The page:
How to Find a Hacker's IP Address

by Elizabeth DearbornUpdated September 28, 2017

If someone hacks your website, the result can be anything from a minor annoyance, such as comment spam, to hate speech or obscene graphics that can get you into serious legal trouble. As soon as you see evidence of hacking, change the password you use when you upload content, either by Web-based access or FTP. Make certain only people you trust, who actually need administrative access, know the password. It's also possible to identify a hacker's numerical address and keep him out of your website.

Seeing When Files Were Accessed

Let's say you have a Web page called "about.php" and you notice that someone hacked into and defaced it between noon and 3 p.m. Eastern time. None of your other pages are affected. If it's available to you under your website hosting plan, download your server log file. The log file is probably quite large, and you might need to unzip it. A server log is a plain text file consisting of lines like this: - - [13/Oct/2009:13:51:31 -0600] "GET /about.php HTTP/1.1" 200 3286 "-" ""

Each line in the server log breaks down as follows: The string of numbers separated by dots is the IP address of a visitor to your webpage, followed by the date and time of the visit at the server location, which might (and might not) be the time at your location or your hacker's computer. The example Web server is in the Central Time zone. "GET" is the method used to send the page and "/about.php" is the page the visitor requested. "200" is HTTP/1.1 status code meaning OK, "3286" is the number of bytes sent, and "" is the referrer. This last field will be blank if the visitor didn't get to your site from a link.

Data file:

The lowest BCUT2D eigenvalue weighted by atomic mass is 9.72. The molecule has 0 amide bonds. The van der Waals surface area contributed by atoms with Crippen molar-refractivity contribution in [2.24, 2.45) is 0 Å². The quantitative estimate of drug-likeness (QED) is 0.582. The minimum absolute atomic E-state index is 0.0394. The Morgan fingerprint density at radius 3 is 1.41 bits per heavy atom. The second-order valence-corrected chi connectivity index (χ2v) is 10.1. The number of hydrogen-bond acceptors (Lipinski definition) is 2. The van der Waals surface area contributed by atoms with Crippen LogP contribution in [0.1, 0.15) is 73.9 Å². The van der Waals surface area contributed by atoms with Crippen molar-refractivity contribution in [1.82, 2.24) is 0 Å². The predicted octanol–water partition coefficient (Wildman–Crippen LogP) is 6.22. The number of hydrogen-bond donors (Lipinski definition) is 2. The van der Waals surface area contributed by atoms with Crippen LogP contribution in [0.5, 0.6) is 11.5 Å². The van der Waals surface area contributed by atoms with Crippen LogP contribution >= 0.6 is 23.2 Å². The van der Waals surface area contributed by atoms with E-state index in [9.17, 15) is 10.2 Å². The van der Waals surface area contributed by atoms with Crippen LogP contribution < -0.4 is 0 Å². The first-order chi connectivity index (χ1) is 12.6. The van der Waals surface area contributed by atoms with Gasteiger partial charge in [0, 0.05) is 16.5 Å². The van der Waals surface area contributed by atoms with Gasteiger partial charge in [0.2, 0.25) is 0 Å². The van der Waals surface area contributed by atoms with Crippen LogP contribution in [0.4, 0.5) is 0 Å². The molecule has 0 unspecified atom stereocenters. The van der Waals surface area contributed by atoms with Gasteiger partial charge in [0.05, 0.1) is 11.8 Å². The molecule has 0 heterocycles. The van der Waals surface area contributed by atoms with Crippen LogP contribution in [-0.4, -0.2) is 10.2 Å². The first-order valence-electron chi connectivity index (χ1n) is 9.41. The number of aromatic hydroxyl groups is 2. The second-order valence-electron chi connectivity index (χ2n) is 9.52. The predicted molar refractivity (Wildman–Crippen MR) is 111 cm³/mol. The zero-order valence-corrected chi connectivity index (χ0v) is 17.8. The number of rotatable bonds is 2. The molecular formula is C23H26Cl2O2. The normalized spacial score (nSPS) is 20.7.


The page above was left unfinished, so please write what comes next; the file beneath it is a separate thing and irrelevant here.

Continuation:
The time window for this example is 11:00 a.m. to 2:00 p.m., or 1100 to 1400 hours Central Time. Look through the file for all visits to the about.php page in that time frame. If no log entries match up, someone with administrative access changed the page. If the log file entry as in Step 1 is the only one listing a visit to your about.php page in the target time frame, you know the hacker's IP address and can proceed to Step 3. If you see more than one IP address listed, make note of what else the user did while on your website. This could include abnormal numbers of page-refresh requests, abusive or obscene comments, repeated log-in attempts to password-protected pages and the like.

You've identified the hacker by IP address. Lock the machine out of your entire website permanently by adding these lines at the beginning of your .htaccess file, exactly as shown here:

Options -Indexes

order allow,deny allow from all deny from

Now that the hacker is locked out, restore your Web page to the condition it was in before your website was hacked.

If you have a budget hosting plan, you may not have access to server log files or .htaccess. Your host's customer service department can help you arrange for these. Tell your Web host about any attempts to hack your site, even if unsuccessful, as other websites on the server may have also been hacked into and may require restoration from backups.

If you need more information about the person behind the hacking attempt, the IP address geolocation service can provide city, country, zip code, connection speed and ISP, or Internet service provider. If the abuse continues, notify the hacker's ISP.


About the Author

Elizabeth Dearborn is a former medical transcriptionist who now publishes websites and books. She writes mostly nonfiction and computer code but has been known to write flash fiction from time to time. She lives in Buffalo, New York and enjoys traveling, reading, cooking and gardening.

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